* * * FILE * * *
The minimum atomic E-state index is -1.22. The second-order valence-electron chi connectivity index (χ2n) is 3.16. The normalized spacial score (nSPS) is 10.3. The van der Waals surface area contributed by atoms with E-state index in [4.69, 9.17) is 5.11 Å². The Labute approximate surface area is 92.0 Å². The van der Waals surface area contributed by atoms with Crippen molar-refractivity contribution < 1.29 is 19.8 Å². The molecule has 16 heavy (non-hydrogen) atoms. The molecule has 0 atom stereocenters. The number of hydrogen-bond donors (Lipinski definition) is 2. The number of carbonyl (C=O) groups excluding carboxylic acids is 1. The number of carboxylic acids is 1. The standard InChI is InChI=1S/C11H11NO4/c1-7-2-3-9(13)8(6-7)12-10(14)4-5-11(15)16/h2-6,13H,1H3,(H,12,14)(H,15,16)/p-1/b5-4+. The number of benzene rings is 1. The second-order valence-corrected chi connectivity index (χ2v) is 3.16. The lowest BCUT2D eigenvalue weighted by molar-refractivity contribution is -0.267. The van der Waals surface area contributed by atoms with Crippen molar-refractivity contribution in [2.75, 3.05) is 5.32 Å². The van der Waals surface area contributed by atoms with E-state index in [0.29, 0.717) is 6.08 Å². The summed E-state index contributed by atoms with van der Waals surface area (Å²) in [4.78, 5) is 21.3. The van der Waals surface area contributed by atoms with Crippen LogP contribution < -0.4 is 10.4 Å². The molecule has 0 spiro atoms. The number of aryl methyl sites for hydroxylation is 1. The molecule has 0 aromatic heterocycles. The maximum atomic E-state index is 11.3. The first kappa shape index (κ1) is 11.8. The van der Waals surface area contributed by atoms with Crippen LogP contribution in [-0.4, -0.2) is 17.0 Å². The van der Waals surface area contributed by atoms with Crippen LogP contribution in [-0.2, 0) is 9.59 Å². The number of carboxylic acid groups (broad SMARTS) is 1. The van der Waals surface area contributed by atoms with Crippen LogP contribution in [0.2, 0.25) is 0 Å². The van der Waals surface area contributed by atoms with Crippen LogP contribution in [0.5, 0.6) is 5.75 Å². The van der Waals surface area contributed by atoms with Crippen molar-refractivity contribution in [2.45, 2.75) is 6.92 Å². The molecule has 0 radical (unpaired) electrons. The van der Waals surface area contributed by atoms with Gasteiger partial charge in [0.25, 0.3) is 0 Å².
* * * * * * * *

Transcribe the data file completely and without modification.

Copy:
The minimum atomic E-state index is -1.22. The second-order valence-electron chi connectivity index (χ2n) is 3.16. The normalized spacial score (nSPS) is 10.3. The van der Waals surface area contributed by atoms with E-state index in [4.69, 9.17) is 5.11 Å². The Labute approximate surface area is 92.0 Å². The van der Waals surface area contributed by atoms with Crippen molar-refractivity contribution < 1.29 is 19.8 Å². The molecule has 16 heavy (non-hydrogen) atoms. The molecule has 0 atom stereocenters. The number of hydrogen-bond donors (Lipinski definition) is 2. The number of carbonyl (C=O) groups excluding carboxylic acids is 1. The number of carboxylic acids is 1. The standard InChI is InChI=1S/C11H11NO4/c1-7-2-3-9(13)8(6-7)12-10(14)4-5-11(15)16/h2-6,13H,1H3,(H,12,14)(H,15,16)/p-1/b5-4+. The number of benzene rings is 1. The second-order valence-corrected chi connectivity index (χ2v) is 3.16. The lowest BCUT2D eigenvalue weighted by molar-refractivity contribution is -0.267. The van der Waals surface area contributed by atoms with Crippen molar-refractivity contribution in [2.75, 3.05) is 5.32 Å². The van der Waals surface area contributed by atoms with E-state index in [0.29, 0.717) is 6.08 Å². The summed E-state index contributed by atoms with van der Waals surface area (Å²) in [4.78, 5) is 21.3. The van der Waals surface area contributed by atoms with Crippen LogP contribution < -0.4 is 10.4 Å². The molecule has 0 spiro atoms. The number of aryl methyl sites for hydroxylation is 1. The molecule has 0 aromatic heterocycles. The maximum atomic E-state index is 11.3. The first kappa shape index (κ1) is 11.8. The van der Waals surface area contributed by atoms with Crippen LogP contribution in [-0.4, -0.2) is 17.0 Å². The van der Waals surface area contributed by atoms with Crippen LogP contribution in [-0.2, 0) is 9.59 Å². The number of carboxylic acid groups (broad SMARTS) is 1. The van der Waals surface area contributed by atoms with Crippen LogP contribution in [0.2, 0.25) is 0 Å². The van der Waals surface area contributed by atoms with Crippen LogP contribution in [0.5, 0.6) is 5.75 Å². The van der Waals surface area contributed by atoms with Crippen molar-refractivity contribution in [2.45, 2.75) is 6.92 Å². The molecule has 0 radical (unpaired) electrons. The van der Waals surface area contributed by atoms with Gasteiger partial charge in [0.25, 0.3) is 0 Å².